It has been long believed that the basis of which diamonds form is coal. However, geologists have been disputing just how much of a role coal plays in the formation of these complex gemstones. So far it has been determined there is a small role but not as significant as one may believe. As it turns out, it is carbon and rock which undergo extreme pressure and heat, who are the main contributors to the creation of these beautiful stones.
Formation in the Mantle
Kimberlite, an igneous rock that has become synonymous with diamonds, forms deep in the Earth’s mantle and is forced to the surface by volcanic eruptions. During this sudden and violent process, the rock undergoes the extreme conditions needed to produce the coveted diamonds. Once the kimberlite reaches the surface, weathering and erosion will then allow the rock to expose the stowaway diamonds in sedimentary deposits such as streams and coastlines.
This process once again occurs in the mantle but where two tectonic plates meet one another below the ocean’s surface. When the plates collide, the pressure and heat presented creates the perfect scenario for the formation of diamonds. However, many of these diamonds are far too small for commercial use once they reach the shorelines.
For as long as the Earth has been in existence it has been struck by meteors and asteroids. When these massive space travelers strike the Earth, they are traveling at such high speeds that their hypervelocity is a recipe for diamonds. Their impact creates the temperatures and pressure needed for diamond formation but the rock the asteroid hits must contain carbon, making diamonds that form in this manner exceedingly rare.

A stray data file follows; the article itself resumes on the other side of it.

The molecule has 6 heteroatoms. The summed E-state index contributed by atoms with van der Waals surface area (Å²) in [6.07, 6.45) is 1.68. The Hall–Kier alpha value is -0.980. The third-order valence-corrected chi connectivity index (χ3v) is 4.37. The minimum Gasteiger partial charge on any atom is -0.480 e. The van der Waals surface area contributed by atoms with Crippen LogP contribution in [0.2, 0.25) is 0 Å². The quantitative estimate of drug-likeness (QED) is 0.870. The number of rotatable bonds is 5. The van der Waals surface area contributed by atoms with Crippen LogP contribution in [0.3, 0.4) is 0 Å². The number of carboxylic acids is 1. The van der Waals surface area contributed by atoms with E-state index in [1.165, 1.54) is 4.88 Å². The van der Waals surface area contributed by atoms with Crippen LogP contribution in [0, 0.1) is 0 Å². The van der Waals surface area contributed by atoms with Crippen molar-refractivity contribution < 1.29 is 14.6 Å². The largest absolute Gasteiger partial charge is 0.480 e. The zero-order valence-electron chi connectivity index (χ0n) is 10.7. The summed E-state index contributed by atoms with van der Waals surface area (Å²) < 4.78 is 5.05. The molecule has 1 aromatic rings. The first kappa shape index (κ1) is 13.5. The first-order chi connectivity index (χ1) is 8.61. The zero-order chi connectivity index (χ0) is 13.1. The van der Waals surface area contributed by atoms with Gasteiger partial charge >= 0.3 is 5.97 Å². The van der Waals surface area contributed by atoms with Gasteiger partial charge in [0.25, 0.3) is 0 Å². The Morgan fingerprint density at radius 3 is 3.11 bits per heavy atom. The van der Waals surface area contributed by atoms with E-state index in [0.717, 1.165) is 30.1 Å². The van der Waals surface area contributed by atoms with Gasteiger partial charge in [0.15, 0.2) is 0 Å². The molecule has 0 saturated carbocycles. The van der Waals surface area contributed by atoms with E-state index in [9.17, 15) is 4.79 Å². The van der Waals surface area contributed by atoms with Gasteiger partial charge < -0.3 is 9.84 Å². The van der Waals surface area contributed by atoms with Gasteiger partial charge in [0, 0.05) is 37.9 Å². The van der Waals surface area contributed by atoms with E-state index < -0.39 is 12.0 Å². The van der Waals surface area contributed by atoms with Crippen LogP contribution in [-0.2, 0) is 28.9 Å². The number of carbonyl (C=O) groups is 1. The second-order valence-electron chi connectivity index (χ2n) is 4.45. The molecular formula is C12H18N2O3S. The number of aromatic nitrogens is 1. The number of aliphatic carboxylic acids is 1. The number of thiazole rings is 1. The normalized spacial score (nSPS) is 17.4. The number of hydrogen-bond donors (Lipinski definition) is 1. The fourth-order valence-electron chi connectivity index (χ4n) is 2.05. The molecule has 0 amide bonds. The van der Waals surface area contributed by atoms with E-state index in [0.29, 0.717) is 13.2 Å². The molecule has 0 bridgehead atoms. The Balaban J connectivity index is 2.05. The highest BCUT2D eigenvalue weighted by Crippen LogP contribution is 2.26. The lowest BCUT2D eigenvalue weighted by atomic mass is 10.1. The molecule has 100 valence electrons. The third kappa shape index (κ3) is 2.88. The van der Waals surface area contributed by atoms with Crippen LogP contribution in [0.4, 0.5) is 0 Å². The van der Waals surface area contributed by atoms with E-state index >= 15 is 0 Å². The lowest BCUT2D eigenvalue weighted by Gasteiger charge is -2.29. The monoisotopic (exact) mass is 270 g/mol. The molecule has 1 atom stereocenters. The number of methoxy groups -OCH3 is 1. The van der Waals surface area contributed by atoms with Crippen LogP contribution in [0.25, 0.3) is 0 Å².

When two meteorites or asteroids make contact with one another in space, the force of impact allows the carbon to become perfectly pressurized to create diamonds which are embedded into the said masses. However, these diamonds are about the size of a nanometer and are far too small for commercial use.
While there are a variety of ways for diamonds to naturally occur, the one thing they all have in common is the presence of carbon enduring high pressure and temperature for these gorgeous, beloved stones to exist.
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